Congratulations to Brianna Goodwin! She placed third in the Masters Student Paper Competition at the 2019 Summer Biomechanics, Bioengineering, & Biotransport Conference. Brianna presented her MS research using accelerometers to track arm movement for kids with cerebral palsy who were receiving constraint induced movement therapy at Seattle Children’s Hospital.
Brianna completed her MS in June 2018. She is currently working at the Mayo Clinic in Minnesota. Congrats Brianna!
We collaborated with rehabilitation clinicians across the Seattle region to understand the barriers and facilitators of using wireless electromyography sensors to track motor recovery in the clinic and community
Objective: To examine the perceived value, benefits, drawbacks, and ideas for technology development and implementation of surface electromyography recordings in neurologic rehabilitation practice from clinical stakeholder perspectives.
Design: A qualitative, phenomenological study was conducted. In-depth, semistructured interviews and focus groups were completed. Sessions included questions about clinician perspectives and demonstrations of surface electromyography systems to garner perceptions of specific system features.
Setting: The study was conducted at hospital systems in a large metropolitan area.
Participants: Adult and pediatric physical therapists, occupational therapists, and physiatrists from inpatient, outpatient, and research settings (N=22) took part in the study.
Interventions: Not applicable.
Main Outcome Measures: Interviews and focus groups were audio-recorded, transcribed verbatim, then coded for analysis into themes.
Results: Four major themes emerged: (1) low-tech clinical practice and future directions for rehabilitation; (2) barriers to surface electromyography uptake and potential solutions; (3) benefits of surface electromyography for targeted populations; and (4) essential features of surface electromyography systems.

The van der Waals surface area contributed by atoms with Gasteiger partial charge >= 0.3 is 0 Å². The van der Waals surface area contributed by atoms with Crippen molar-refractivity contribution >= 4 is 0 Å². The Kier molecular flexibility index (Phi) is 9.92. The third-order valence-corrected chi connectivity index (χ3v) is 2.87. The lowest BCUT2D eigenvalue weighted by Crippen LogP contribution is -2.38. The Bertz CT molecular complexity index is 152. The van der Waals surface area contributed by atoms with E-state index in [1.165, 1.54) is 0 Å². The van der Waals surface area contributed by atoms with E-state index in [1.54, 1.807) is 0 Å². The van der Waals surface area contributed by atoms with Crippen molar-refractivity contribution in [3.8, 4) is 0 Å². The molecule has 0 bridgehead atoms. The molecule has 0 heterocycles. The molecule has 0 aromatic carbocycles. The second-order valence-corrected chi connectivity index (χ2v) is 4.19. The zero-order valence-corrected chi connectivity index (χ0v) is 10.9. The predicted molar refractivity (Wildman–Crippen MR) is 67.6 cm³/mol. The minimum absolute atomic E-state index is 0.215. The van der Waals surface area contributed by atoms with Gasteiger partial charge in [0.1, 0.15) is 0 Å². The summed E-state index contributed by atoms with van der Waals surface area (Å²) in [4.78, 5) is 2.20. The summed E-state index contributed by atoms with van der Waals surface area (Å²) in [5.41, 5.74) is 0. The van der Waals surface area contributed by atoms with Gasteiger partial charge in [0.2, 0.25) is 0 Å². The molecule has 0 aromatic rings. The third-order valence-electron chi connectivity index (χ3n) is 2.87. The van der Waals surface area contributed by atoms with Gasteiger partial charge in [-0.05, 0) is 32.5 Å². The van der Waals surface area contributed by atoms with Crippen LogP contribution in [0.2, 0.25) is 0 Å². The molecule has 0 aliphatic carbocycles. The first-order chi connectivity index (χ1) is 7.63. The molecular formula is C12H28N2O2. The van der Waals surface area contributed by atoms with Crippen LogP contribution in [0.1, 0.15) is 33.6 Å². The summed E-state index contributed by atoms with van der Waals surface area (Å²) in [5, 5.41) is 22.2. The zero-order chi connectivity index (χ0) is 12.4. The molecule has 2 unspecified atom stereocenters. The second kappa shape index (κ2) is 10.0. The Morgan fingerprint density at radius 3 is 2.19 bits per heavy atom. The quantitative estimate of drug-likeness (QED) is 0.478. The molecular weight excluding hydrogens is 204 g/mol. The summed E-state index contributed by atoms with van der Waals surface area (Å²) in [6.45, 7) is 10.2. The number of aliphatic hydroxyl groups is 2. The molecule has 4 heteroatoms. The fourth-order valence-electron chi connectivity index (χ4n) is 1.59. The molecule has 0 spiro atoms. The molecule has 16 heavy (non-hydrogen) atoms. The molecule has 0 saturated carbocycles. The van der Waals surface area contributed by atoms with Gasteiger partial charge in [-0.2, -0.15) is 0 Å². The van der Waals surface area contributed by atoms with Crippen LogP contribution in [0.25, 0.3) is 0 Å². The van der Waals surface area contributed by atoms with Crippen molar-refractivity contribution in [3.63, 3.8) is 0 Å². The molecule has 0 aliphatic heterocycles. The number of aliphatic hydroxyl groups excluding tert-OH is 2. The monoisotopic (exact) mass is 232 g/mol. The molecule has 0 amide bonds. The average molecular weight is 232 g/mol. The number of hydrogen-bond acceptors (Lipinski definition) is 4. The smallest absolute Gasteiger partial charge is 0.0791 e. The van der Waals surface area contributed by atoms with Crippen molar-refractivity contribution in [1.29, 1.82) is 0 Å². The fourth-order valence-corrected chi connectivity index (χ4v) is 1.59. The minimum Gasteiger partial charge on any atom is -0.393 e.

Conclusions: Surface electromyography systems were not routinely utilized for assessment or intervention following neurologic injury. Despite recognition of potential clinical benefits of surface electromyography use, clinicians identified limited time and resources as key barriers to implementation. Perspectives on design and surface electromyography system features indicated the need for streamlined, intuitive, and clinically effective applications. Further research is needed to determine feasibility and clinical relevance of surface electromyography in rehabilitation intervention.
This summer the Steele Lab had the pleasure of hosting three undergraduate researchers – Julia Costacurta from Johns Hopkins, Joe Lawler from the University of Washington, and Preston Pan from the University of Washington.
After a competitive selection process, students are offered a 10-week internship here at the University to work directly with a research lab on campus. One of the program’s final deliverables is a presentation of their work, both in podium and poster format, to members of the local and scientific community. Congratulations to Julia, Joe, and Preston for their successful time here in the lab, and for giving polished presentations.
Julia’s work explored the impacts of Ankle-Foot Orthoses on transient gait, a period of walking where little is currently known about device dynamics.
Preston worked directly with Seattle Children’s Hospital to implement algorithms for detecting bimanual hand movement before, during, and after a common therapy used to promote improved motor skills for children with hemiplegic cerebral palsy.
Joe’s focus this summer involved working with the University of Washington HuskyADAPT program. HuskyADAPT is a student-run program in its second year and stands for Accessible Design and Play Technology. Joe’s research question asked, how we can improve upon and further promote an inclusive and sustainable program for assistive technology?
Congratulations to Brianna and Ben on being selected as two of the 23 awarded out of 272 applicants.
The De Luca Foundation informed Brianna that she had been selected as a winner of a 2018 Student Travel Award for funding to travel to the American Society of Biomechanics this summer. Her research focuses on “Wearable Technology to Monitor Hand Movement During Constraint-Induced Movement Therapy”.
Likewise, the foundation named Ben 1 of 8 student recipients of the travel award that will help fund his travels to Dublin for the World Congress of Biomechanics. His winning research topic was that “Pre-treatment synergy activations are associated with post-treatment gait in cerebral palsy”.